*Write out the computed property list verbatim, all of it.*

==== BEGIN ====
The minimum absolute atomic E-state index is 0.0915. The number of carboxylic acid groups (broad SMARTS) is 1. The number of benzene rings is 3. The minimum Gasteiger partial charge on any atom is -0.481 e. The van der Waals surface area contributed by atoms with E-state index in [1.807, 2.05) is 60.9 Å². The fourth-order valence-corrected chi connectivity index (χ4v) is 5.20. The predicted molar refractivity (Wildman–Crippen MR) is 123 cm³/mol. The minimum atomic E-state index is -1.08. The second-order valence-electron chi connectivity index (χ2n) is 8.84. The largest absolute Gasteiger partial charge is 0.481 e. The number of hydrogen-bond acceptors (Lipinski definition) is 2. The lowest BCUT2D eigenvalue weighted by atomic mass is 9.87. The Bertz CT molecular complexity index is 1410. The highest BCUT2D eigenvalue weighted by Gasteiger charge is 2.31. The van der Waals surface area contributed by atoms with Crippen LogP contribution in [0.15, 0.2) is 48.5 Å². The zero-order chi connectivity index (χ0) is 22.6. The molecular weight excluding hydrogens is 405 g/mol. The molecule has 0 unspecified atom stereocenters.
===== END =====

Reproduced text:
The minimum absolute atomic E-state index is 0.0915. The number of carboxylic acid groups (broad SMARTS) is 1. The number of benzene rings is 3. The minimum Gasteiger partial charge on any atom is -0.481 e. The van der Waals surface area contributed by atoms with E-state index in [1.807, 2.05) is 60.9 Å². The fourth-order valence-corrected chi connectivity index (χ4v) is 5.20. The predicted molar refractivity (Wildman–Crippen MR) is 123 cm³/mol. The minimum atomic E-state index is -1.08. The second-order valence-electron chi connectivity index (χ2n) is 8.84. The largest absolute Gasteiger partial charge is 0.481 e. The number of hydrogen-bond acceptors (Lipinski definition) is 2. The lowest BCUT2D eigenvalue weighted by atomic mass is 9.87. The Bertz CT molecular complexity index is 1410. The highest BCUT2D eigenvalue weighted by Gasteiger charge is 2.31. The van der Waals surface area contributed by atoms with Crippen LogP contribution in [0.15, 0.2) is 48.5 Å². The zero-order chi connectivity index (χ0) is 22.6. The molecular weight excluding hydrogens is 405 g/mol. The molecule has 0 unspecified atom stereocenters.